Spotted-tailed quoll (Dasyurus maculatus)
|Also known as:||spotted-tailed dasyure, spotted-tailed native cat, tiger cat, tiger quoll|
|French:||Chat Marsupial À Queue Tachetée|
|Size||Male weight: 3 - 7 kg (2)|
Female weight: 1.6 - 4 kg (2)
Male head/body length: 45 - 51 cm (2)
Male tail length: 39 - 49 cm (2)
Female tail length: 34 - 44 cm (2)
Female head/body length: 40.5 - 43 cm (2)
The spotted-tailed quoll is classified as Vulnerable (VU) on the IUCN Red List 2002 (1).
The spotted-tailed quoll (Dasyurus maculatus) is a well-adapted carnivore and one of the most ferocious animals in the Australian bush (3). It has a physically strong body and strong teeth for slicing meat off its mammalian prey and crushing invertebrates (2). Of the six species of quolls, the spotted-tailed quoll is the largest, with males growing to almost a meter from head to tail (4). Quolls communicate using a variety of hisses, cries and screams, and the spotted-tailed quoll's cries sound like the noise of a circular saw (2). Despite its fierce behaviour, the spotted-tailed quoll is an attractive species. Superficially they resemble mongooses, and vary in appearance from reddish-brown to dark brown with distinctive white spots on the body and tail (2) (5). They have short legs and a wide gape, making them slower runners than most other quolls (5). Males are larger than females but look similar in appearance (2).
The spotted-tailed quoll is native to Australia and Tasmania, where it is rare (5) (6). Two subspecies have been described, the smaller one (D.m. gracilis) is found in northern Queensland and the larger subspecies (D.m. maculates) occurs from southern Queensland to Tasmania (5).
Spotted-tailed quolls favour rainforest, closed canopy Eucalyptus forest, creek and river forest habitats but will also venture into adjoining woodlands and open pastureland in search of food (6). Den sites include caves, crevices and dens (4).
As might be expected this species is a capable hunter, on the ground and in the trees, and preys on small to medium-sized mammals including posssums, bandicoots, pademelons, rats and gliders. It feeds on reptiles, birds and insects too, and is also known to be an opportunistic carrion feeder (5) (6). This carnivorous marsupial kills its prey with a bite on or around the head, using its strong teeth and jaws (2).
This species is largely solitary and nocturnal, hunting at night, and resting underground or in hollow log dens during the day, though it does sometimes forage and bask in the sun during daylight hours (2) (5). It is not a territorial mammal though females may maintain an exclusive area while rearing her offspring (2). Home ranges are usually 500 hectares, which may overlap with others. Some research suggests individuals may even share dens, and therefore may not be as solitary as commonly assumed (6). Mating occurs between June and August (2) (5). During this period, unmated females come into heat for about three days every three weeks. Copulation lasts up to eight hours, with the male grasping and licking the female’s neck while she remains crouched with closed eyes and a lowered head (3). The gestation period is only 21 days, after which the female gives birth to an average of five young, which suckle in her pouch from September to October (3) (6). They are then kept in a nest from November to January, protected by the female; the male has little contact with the offspring (3). After 18 weeks the young quolls are independent and reach maturity at the age of one year (3) (4).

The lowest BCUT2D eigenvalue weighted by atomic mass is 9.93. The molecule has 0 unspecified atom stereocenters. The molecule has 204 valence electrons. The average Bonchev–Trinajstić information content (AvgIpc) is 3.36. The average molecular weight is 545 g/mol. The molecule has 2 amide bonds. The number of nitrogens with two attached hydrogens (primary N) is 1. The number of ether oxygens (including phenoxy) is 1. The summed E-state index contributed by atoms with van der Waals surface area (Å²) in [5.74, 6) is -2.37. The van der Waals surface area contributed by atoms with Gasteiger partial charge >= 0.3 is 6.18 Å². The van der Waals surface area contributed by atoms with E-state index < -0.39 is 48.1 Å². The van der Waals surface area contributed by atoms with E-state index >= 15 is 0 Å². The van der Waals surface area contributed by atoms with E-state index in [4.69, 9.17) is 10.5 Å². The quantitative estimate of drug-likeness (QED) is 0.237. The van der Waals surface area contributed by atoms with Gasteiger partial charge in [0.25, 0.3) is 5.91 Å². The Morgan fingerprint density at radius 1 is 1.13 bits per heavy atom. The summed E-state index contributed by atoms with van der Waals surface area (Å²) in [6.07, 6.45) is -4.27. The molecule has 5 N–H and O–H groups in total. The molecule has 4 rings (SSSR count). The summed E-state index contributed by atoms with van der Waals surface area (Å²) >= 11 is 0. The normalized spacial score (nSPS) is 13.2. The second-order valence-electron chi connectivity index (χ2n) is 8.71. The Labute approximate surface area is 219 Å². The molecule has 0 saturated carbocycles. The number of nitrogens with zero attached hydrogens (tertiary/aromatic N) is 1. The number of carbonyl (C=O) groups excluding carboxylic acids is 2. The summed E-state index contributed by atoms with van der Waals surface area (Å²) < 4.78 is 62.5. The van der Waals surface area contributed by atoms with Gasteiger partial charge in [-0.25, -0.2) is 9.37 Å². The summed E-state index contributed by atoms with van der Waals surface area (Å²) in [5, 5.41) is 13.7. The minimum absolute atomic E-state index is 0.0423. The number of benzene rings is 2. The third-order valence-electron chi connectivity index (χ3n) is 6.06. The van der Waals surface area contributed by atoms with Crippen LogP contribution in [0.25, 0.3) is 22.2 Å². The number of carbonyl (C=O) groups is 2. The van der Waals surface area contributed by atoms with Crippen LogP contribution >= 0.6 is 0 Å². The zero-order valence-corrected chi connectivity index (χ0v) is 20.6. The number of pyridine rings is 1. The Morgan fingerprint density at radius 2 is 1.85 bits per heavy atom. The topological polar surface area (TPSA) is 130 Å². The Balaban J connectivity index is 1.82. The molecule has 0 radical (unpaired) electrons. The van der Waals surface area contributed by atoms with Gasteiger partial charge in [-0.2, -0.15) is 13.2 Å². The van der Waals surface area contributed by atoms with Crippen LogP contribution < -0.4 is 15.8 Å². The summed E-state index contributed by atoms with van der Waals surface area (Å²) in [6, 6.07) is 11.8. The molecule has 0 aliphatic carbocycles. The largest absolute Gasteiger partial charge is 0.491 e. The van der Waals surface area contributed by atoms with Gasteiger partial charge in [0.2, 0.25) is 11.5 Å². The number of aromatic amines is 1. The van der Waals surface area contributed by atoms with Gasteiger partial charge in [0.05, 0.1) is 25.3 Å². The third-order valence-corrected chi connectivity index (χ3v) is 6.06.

It has been said that the spotted-tailed quoll is naturally rare because it is a specialist mammal, requiring specific habitat and food sources, and because it competes for food with the eastern quoll, Tasmanian devil and introduced cats (2). It is also threatened by predation from introduced species such as foxes, feral cats, domestic cats and dogs (4). However, over the last 20 years, forest clearance has spread and become a serious threat to the spotted-tailed quoll with South-east Queensland losing 70 percent of its forest habitat during this short time (1). This species is especially sensitive as it is dependent on forest for its prey and shelter, and disappears if 50 percent of the canopy is removed (2). As the forests are increasingly opened up for logging this quoll may become so thinly distributed that it may be unable to survive (3).
Following dramatic population losses, the spotted-tail quoll has been classified as Vulnerable on the IUCN Red List (1). In Tasmania this species is fully protected and the population has been increasing slowly (4) (5). However, the populations on mainland Australia are so fragmented and small that they may be too small to survive. This species’ recovery in Australia depends on a nationally coordinated approach, with habitat loss, predator control and captive breeding projects all needing to be addressed (2).
For more information on the spotted-tailed quoll, visit:
The Tasmanian Department of Primary Industries, Water and Environment:
BBC Wildlife Finder:
Authenticated (31/08/07) by Dr Menna Jones, Research Fellow, School of Zoology, University of Tasmania.
- Carrion: dead flesh.
- Invertebrates: animals with no backbone.
- Nocturnal: active at night.
- Subspecies: a population usually restricted to a geographical area that differs from other populations of the same species, but not to the extent of being classified as a separate species.
IUCN Red List (October, 2003)
- Macdonald, D. (2001) The New Encyclopedia of Mammals. Oxford University Press, Oxford.
- Strahan, R. (1983) The Complete Book of Australian Mammals. Cornstalk Publishing, Australia.
Animal Diversity Web (October, 2003)
Tasmanian Department of Primary Industries, Water and Environment (October, 2003)
Quoll Seekers (October, 2003)